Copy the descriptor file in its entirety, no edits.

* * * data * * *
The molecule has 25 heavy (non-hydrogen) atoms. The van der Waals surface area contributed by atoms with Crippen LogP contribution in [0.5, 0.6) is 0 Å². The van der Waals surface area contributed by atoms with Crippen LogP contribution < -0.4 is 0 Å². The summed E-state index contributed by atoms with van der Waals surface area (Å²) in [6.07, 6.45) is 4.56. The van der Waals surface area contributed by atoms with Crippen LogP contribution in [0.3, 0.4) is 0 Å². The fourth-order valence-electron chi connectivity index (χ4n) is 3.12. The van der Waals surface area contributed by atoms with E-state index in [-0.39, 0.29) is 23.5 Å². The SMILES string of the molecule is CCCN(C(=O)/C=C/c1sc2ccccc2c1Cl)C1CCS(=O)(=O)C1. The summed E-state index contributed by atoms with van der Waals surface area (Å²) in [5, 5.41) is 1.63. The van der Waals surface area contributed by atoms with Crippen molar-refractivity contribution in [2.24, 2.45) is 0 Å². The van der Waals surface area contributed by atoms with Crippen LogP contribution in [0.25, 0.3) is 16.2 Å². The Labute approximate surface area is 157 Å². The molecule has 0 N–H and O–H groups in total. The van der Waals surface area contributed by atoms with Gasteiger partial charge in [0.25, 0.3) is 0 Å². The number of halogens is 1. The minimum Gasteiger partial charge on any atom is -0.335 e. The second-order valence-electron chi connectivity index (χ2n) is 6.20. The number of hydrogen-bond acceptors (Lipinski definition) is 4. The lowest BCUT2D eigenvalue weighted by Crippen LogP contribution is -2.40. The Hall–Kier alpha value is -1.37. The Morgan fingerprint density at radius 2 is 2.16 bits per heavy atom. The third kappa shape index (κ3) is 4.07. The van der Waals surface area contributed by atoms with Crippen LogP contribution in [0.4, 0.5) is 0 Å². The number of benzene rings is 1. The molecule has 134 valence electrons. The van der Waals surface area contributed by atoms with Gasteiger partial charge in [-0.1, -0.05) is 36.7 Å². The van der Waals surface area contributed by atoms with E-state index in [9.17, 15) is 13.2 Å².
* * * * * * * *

The molecule has 25 heavy (non-hydrogen) atoms. The van der Waals surface area contributed by atoms with Crippen LogP contribution in [0.5, 0.6) is 0 Å². The van der Waals surface area contributed by atoms with Crippen LogP contribution < -0.4 is 0 Å². The summed E-state index contributed by atoms with van der Waals surface area (Å²) in [6.07, 6.45) is 4.56. The van der Waals surface area contributed by atoms with Crippen LogP contribution in [0.3, 0.4) is 0 Å². The fourth-order valence-electron chi connectivity index (χ4n) is 3.12. The van der Waals surface area contributed by atoms with E-state index in [-0.39, 0.29) is 23.5 Å². The SMILES string of the molecule is CCCN(C(=O)/C=C/c1sc2ccccc2c1Cl)C1CCS(=O)(=O)C1. The summed E-state index contributed by atoms with van der Waals surface area (Å²) in [5, 5.41) is 1.63. The van der Waals surface area contributed by atoms with Crippen molar-refractivity contribution in [2.24, 2.45) is 0 Å². The van der Waals surface area contributed by atoms with Crippen LogP contribution in [0.25, 0.3) is 16.2 Å². The Labute approximate surface area is 157 Å². The molecule has 0 N–H and O–H groups in total. The van der Waals surface area contributed by atoms with Gasteiger partial charge in [0.25, 0.3) is 0 Å². The number of halogens is 1. The minimum Gasteiger partial charge on any atom is -0.335 e. The second-order valence-electron chi connectivity index (χ2n) is 6.20. The number of hydrogen-bond acceptors (Lipinski definition) is 4. The lowest BCUT2D eigenvalue weighted by Crippen LogP contribution is -2.40. The Hall–Kier alpha value is -1.37. The Morgan fingerprint density at radius 2 is 2.16 bits per heavy atom. The third kappa shape index (κ3) is 4.07. The van der Waals surface area contributed by atoms with Crippen LogP contribution in [0.4, 0.5) is 0 Å². The number of benzene rings is 1. The molecule has 134 valence electrons. The van der Waals surface area contributed by atoms with Gasteiger partial charge in [-0.1, -0.05) is 36.7 Å². The van der Waals surface area contributed by atoms with E-state index in [9.17, 15) is 13.2 Å².